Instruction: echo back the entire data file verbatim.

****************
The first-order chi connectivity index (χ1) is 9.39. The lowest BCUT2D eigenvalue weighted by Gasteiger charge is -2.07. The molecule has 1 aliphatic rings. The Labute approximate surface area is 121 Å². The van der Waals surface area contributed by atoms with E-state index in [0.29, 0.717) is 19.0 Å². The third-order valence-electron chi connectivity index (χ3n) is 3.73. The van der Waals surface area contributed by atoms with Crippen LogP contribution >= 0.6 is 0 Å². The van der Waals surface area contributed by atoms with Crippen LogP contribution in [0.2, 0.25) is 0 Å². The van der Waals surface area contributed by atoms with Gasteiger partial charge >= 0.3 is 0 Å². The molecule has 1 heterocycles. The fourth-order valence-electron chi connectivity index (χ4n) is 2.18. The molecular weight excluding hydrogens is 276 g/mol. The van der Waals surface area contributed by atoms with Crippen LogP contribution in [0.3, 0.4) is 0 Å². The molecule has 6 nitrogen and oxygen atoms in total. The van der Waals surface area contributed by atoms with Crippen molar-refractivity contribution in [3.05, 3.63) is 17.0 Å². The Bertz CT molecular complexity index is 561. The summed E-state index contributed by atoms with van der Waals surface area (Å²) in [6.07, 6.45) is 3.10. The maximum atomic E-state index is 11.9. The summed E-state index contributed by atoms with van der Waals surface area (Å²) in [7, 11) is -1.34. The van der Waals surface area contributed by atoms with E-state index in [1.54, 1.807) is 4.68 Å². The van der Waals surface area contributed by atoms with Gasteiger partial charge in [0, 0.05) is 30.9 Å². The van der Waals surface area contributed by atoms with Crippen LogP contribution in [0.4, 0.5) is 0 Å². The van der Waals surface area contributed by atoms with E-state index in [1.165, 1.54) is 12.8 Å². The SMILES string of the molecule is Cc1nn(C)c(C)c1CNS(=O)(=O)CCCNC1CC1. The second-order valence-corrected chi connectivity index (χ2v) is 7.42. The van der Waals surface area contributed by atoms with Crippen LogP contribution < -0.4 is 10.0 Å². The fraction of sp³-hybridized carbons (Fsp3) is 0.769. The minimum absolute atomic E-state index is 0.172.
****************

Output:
The first-order chi connectivity index (χ1) is 9.39. The lowest BCUT2D eigenvalue weighted by Gasteiger charge is -2.07. The molecule has 1 aliphatic rings. The Labute approximate surface area is 121 Å². The van der Waals surface area contributed by atoms with E-state index in [0.29, 0.717) is 19.0 Å². The third-order valence-electron chi connectivity index (χ3n) is 3.73. The van der Waals surface area contributed by atoms with Crippen LogP contribution >= 0.6 is 0 Å². The van der Waals surface area contributed by atoms with Crippen LogP contribution in [0.2, 0.25) is 0 Å². The van der Waals surface area contributed by atoms with Gasteiger partial charge >= 0.3 is 0 Å². The molecule has 1 heterocycles. The fourth-order valence-electron chi connectivity index (χ4n) is 2.18. The molecular weight excluding hydrogens is 276 g/mol. The van der Waals surface area contributed by atoms with Crippen LogP contribution in [0.3, 0.4) is 0 Å². The molecule has 6 nitrogen and oxygen atoms in total. The van der Waals surface area contributed by atoms with Crippen molar-refractivity contribution in [3.05, 3.63) is 17.0 Å². The Bertz CT molecular complexity index is 561. The summed E-state index contributed by atoms with van der Waals surface area (Å²) in [6.07, 6.45) is 3.10. The maximum atomic E-state index is 11.9. The summed E-state index contributed by atoms with van der Waals surface area (Å²) in [7, 11) is -1.34. The van der Waals surface area contributed by atoms with E-state index in [1.54, 1.807) is 4.68 Å². The van der Waals surface area contributed by atoms with Gasteiger partial charge in [0, 0.05) is 30.9 Å². The van der Waals surface area contributed by atoms with Crippen LogP contribution in [0.4, 0.5) is 0 Å². The van der Waals surface area contributed by atoms with E-state index in [1.165, 1.54) is 12.8 Å². The SMILES string of the molecule is Cc1nn(C)c(C)c1CNS(=O)(=O)CCCNC1CC1. The second-order valence-corrected chi connectivity index (χ2v) is 7.42. The van der Waals surface area contributed by atoms with Crippen LogP contribution < -0.4 is 10.0 Å². The fraction of sp³-hybridized carbons (Fsp3) is 0.769. The minimum absolute atomic E-state index is 0.172.